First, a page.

The latest data from the U.S. Energy Information Administration showed that the average cost for Regular gasoline in America fell by five cents over the past week to $2.38 per gallon. That was the second weekly decline in a row and the lowest reading in more than a year. Regionally, the cheapest gas in the country as of this writing can be found in Oklahoma, where a gallon of Regular costs just $2.01 on average, while residents of California as usual have to pay the most in the continental U.S. for Regular ($3.43/gallon). A major factor behind the recent decline at the pump has been a drop in the price of crude oil caused in part by expectations for softer demand. Indeed, the cost for a barrel of West Texas Intermediate crude has fallen during the past few months to the lowest level since 2003 in response to concerns about the coronavirus eventually dragging on global economic growth, and in turn oil consumption, e.g. cancelled flights and less overall commuting.
The International Energy Agency (IEA) on Monday even said that it expects global oil demand to contract this year for the first time since 2009, and the researchers warned that the decline in consumption could be much greater if governments fail to contain the spread of the coronavirus. However, such setbacks could be transitory because if prior outbreaks are a guide any lost economic activity is often quickly recouped after the contagion has peaked and the general fear weighing on consumer and business behavior subsides. Even the gloomy IEA report still anticipates a rebound in demand by 2021. For the time being, though, the price of oil appears likely to remain under pressure. This is a difficult environment for any countries that derive a lot of their income from oil production, and Saudi Arabia over the weekend responded by announcing that it would ramp up its output. Such a move adds more supply to the market, which further lowers prices and hurts other oil producing nations that cannot sufficiently adjust their own output. Cheaper prices can also damage local economies in the U.S. with a heavy reliance on energy companies that often become unprofitable once the price-per-barrel falls below a certain threshold, e.g. parts of Texas and Oklahoma. On the bright side, for American consumers in general the sharp drop in crude prices will lead to further declines at the gasoline pump, which may act as a needed stimulus to lessen the potential economic damage of the coronavirus. Moreover, cheaper energy costs can help keep inflation gauges low enough to allow the Federal Reserve to remain highly accommodative with monetary policy.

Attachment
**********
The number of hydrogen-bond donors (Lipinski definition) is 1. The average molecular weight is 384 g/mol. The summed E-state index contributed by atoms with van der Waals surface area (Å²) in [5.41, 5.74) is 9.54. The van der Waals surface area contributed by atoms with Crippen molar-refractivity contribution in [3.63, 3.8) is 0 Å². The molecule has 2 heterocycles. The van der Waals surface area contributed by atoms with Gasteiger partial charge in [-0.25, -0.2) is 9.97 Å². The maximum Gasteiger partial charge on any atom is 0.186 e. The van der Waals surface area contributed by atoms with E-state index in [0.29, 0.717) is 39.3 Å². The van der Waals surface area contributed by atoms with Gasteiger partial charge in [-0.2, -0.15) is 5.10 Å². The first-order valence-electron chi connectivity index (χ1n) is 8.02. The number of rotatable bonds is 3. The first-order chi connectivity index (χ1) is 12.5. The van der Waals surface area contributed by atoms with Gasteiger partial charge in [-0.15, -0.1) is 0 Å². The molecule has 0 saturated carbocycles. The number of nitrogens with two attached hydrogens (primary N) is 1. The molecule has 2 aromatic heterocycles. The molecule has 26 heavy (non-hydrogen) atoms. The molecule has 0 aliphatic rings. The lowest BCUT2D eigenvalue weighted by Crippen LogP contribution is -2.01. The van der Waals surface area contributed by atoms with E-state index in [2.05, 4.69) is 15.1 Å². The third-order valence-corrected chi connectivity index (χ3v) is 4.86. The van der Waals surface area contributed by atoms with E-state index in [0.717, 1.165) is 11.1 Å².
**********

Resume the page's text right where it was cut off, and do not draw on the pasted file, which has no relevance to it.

Sources: U.S. EIA, IEA, GasBuddy, Reuters, FRBSL